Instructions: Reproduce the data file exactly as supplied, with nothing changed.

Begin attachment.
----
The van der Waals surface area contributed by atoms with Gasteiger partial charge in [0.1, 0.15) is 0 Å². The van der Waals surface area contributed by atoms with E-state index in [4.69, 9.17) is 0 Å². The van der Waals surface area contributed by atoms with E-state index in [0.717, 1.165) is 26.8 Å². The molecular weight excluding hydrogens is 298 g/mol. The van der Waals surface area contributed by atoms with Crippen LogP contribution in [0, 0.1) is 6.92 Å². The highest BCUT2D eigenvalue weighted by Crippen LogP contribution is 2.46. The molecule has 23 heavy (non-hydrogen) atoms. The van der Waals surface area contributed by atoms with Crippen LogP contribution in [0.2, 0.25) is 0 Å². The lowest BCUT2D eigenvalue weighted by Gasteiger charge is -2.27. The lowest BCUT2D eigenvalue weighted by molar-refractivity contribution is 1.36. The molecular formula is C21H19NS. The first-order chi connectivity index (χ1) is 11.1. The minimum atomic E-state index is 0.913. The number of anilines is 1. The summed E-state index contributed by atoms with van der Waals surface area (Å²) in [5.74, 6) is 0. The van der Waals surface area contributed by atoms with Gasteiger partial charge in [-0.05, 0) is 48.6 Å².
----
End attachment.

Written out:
The van der Waals surface area contributed by atoms with Gasteiger partial charge in [0.1, 0.15) is 0 Å². The van der Waals surface area contributed by atoms with E-state index in [4.69, 9.17) is 0 Å². The van der Waals surface area contributed by atoms with E-state index in [0.717, 1.165) is 26.8 Å². The molecular weight excluding hydrogens is 298 g/mol. The van der Waals surface area contributed by atoms with Crippen LogP contribution in [0, 0.1) is 6.92 Å². The highest BCUT2D eigenvalue weighted by Crippen LogP contribution is 2.46. The molecule has 23 heavy (non-hydrogen) atoms. The van der Waals surface area contributed by atoms with Crippen LogP contribution in [0.2, 0.25) is 0 Å². The lowest BCUT2D eigenvalue weighted by Gasteiger charge is -2.27. The lowest BCUT2D eigenvalue weighted by molar-refractivity contribution is 1.36. The molecular formula is C21H19NS. The first-order chi connectivity index (χ1) is 11.1. The minimum atomic E-state index is 0.913. The number of anilines is 1. The summed E-state index contributed by atoms with van der Waals surface area (Å²) in [5.74, 6) is 0. The van der Waals surface area contributed by atoms with Gasteiger partial charge in [-0.05, 0) is 48.6 Å².